Underground connections : the interplay between tropical rainforest trees and soil microbial communities
Tropical rainforests host an exceptional biodiversity and play a fundamental role in the regulation of global climatic cycles. Soil fungi and bacteria are key players in the transformation and processing of nutrients in terrestrial ecosystems while having an essential role as tree mutualists or antagonists. Still, there are gaps in our understanding of the main variables driving soil microbes on these forests and it is unclear how future climate change scenarios may impact soil microbes and further affect the ecosystem. In this thesis, we first explored the drivers of the microbial community composition in two pristine forests in French Guiana by using amplicon DNA sequencing. The neighboring tree species were found to be a crucial factor influencing the fungal and bacterial community composition at our sites regardless of the season. Additionally, within the environmental factors explored, soil moisture, phosphorus (P) and nitrogen (N) availability were consistently the main soil properties controlling the composition of soil microbial communities. Secondly, as increased nutrient deposition due to anthropogenic activities are expected to affect tropical forests ecosystems N and P availability, a factorial N and P nutrient addition experiment in the same sites was used to assess the effects of changes in the soil nutrient stoichiometry on the soil microbial communities. These results showed that after 3 years of nutrient additions, the bacterial and fungal community composition was affected by both the N and P additions. Besides, the fungal community composition had a stronger response to the nutrient addition, especially when P was added. Moreover, when the nutrient addition effect was assessed in bacteria and fungi with different life strategies, we found different nutrient optima between them. Furthermore, to study the effect of the connection to an existing mycorrhizal mycelium on tree seedlings, I established a mycelium exclusion experiment. Interestingly, we could not detect an effect of the mycorrhizal mycelium exclusion on the seedling N uptake, performance, or fungal community composition in roots after one year. All together this work provides a deeper understanding of the factors influencing the soil microbial communities on these lowland tropical forests, demonstrating that the tree community composition exerts a higher influence on the soil microbial community composition than previously expected. Moreover, our results show that the fungal and bacterial community composition and its relationship with trees in the vicinity is highly dependent on the ecosystem nutrient availability.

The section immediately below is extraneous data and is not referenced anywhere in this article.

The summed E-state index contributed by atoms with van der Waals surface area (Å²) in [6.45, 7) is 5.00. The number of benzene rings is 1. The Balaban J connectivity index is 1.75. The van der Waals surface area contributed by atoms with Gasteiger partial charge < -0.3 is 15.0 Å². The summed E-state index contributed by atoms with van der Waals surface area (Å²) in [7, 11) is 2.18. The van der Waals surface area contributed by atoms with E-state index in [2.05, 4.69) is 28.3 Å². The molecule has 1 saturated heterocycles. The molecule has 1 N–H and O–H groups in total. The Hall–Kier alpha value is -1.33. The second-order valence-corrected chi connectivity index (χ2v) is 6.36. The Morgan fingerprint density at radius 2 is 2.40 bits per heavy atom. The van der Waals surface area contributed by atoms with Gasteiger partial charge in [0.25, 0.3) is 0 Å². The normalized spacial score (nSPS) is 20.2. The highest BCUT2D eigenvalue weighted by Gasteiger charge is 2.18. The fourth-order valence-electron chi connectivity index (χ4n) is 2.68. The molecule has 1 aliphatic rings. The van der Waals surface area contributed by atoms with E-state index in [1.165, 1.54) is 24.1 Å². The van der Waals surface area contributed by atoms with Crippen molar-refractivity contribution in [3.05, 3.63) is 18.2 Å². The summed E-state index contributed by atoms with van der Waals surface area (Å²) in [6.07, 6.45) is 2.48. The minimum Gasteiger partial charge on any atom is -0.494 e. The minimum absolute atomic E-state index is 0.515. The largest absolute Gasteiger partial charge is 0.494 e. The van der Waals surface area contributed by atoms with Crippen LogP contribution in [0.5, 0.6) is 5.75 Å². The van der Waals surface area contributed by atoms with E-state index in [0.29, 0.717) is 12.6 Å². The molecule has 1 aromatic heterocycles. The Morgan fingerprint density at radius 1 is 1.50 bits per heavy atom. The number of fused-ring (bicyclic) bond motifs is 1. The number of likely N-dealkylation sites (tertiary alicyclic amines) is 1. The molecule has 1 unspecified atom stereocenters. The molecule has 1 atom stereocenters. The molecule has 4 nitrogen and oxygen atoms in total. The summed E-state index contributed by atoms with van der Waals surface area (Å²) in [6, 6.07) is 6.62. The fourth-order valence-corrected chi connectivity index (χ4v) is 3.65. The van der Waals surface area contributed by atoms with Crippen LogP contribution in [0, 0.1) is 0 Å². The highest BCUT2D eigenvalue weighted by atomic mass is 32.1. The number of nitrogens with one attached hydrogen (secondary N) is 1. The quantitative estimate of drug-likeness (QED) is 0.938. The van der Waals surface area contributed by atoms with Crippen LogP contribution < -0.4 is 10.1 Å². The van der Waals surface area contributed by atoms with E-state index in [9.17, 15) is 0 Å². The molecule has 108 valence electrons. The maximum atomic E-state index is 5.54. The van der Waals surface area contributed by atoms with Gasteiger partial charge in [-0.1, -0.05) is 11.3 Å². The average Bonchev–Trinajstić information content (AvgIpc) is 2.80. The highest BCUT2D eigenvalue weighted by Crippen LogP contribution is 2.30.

Antwerp : University of Antwerp, Faculty of Science, Department of Biology , 2024
205 p.
Supervisor: Verbruggen, Erik [Supervisor]
Supervisor: Schiman, Heidy [Supervisor]
Full text (open access)
The publisher created published version Available from 22.03.2026
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Project info
The influence of fungal networks on interactions among adult trees and seedlings.
Effects of phosphorus limitations on Life, Earth system and Society (IMBALANCE-P).
Publication type
Publications with a UAntwerp address
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Creation 29.03.2024
Last edited 19.06.2024
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